Beware of any names volunteered to you by the candidate themselves as whilst they may be their ex-boss they may be more of a social acquaintance.

Where possible source your own intel either via a neutral co-worker or intermediary – you may also be surprised how many people with no loyalty to the person in question will be more open to giving you subtle hints about a poor performance or personality traits.

6. Establish a timescale

Decide from the start when you need the role filling by and when you are available for interviews. In most instances, candidates will also be busy and will ideally need some notice of an interview.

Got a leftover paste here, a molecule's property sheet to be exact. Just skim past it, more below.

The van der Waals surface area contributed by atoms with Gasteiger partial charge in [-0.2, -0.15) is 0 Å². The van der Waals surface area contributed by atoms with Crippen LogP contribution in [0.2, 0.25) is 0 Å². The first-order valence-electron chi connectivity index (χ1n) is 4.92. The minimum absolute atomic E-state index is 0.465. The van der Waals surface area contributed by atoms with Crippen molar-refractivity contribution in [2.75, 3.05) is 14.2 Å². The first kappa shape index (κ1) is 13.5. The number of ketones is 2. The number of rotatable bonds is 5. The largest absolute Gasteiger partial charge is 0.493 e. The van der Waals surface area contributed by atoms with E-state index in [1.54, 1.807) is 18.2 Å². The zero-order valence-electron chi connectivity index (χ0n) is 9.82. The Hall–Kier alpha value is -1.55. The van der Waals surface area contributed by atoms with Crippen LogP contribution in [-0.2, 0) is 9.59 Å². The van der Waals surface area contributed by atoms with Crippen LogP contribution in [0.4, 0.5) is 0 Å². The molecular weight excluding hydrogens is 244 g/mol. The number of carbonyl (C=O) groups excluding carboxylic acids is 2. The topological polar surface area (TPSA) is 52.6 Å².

To maintain interest a recruiter would like to tell candidates when they can expect feedback.

It is vital that the process doesn’t stall as you risk candidates cooling off or not taking you seriously.

Sell your opportunity

The best candidates do not stay job seekers for long so you need to make your role as appealing as possible.

Give a thorough overview of the business and the finance team as well as positioning any challenges or goals for the business – accompanied by a targeted job description, a person specification and the rewards they can enjoy for achieving success.

Recruiting an FD or CFO? Read our guide to finding the perfect candidate.